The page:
Conductive Hearing Loss
Conductive hearing loss occurs when there is an issue with the outer or middle ear, which interferes with sounds passing through to the inner ear. It can be caused by a build up of earwax, an ear infection, a perforated ear drum, a build up of fluid, or otosclerosis (an abnormal bone growth in the middle ear).
Sensorineural Hearing Loss
Sensorineural hearing loss occcurs when there is damage to the inner ear (hearing organ, cochlea, or auditory nerve), meaning that it is unable to accurately transmit information to the brain. Sensorineural hearing loss is permanent.
It can be caused by the natural ageing process, excessive noise exposure, or certain types of medications.
Mixed Hearing Loss
Mixed hearing loss occurs when both Conductive and Sensorineural hearing loss are present. The sensorineural component of the hearing loss is permanent, whereas the conductive component can be either permanent or temporary.
EG: You may have sensorineural hearing loss because you work in an environment exposed to loud noises, and you may also have fluid in your middle ear.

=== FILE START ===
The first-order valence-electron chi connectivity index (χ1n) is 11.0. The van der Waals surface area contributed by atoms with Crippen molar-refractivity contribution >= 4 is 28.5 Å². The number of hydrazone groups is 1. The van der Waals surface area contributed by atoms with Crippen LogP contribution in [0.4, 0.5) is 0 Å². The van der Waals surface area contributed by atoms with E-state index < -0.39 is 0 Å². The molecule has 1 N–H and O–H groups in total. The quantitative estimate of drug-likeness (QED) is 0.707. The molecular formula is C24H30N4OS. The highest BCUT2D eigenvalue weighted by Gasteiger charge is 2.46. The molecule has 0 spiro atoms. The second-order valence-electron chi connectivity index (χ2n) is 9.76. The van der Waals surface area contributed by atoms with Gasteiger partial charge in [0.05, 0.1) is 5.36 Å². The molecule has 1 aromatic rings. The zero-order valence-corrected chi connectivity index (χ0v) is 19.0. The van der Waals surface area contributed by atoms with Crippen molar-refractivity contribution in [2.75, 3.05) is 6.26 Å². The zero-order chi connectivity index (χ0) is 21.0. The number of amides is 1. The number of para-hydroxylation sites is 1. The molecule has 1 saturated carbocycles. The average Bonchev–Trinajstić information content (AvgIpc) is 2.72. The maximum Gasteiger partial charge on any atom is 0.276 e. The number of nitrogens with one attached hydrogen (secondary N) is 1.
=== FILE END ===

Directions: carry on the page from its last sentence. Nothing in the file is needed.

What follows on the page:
Identifying hearing loss
Babies and young children
Signs that your baby/child may have hearing loss:
- Non-responsive when you are speaking to them
- Turning their head in different directions to try to hear
- Asking you to repeat yourself
- Having difficulties with speech and language (trouble forming words and sentences)
- Straining to hear soft noises
- Trouble distinguishing voices when there are multiple people in a conversation
Signs that you might have hearing loss:
- It seems as though everyone is mumbling
- Asking people to repeat themselves
- Conversations are hard to follow in noisy environments
- Reading lips rather than listening to words in conversations
- Others have commented that you have the TV turned up loud
- You often have a ringing or buzzing in the ears
- Difficulty hearing high pitched sounds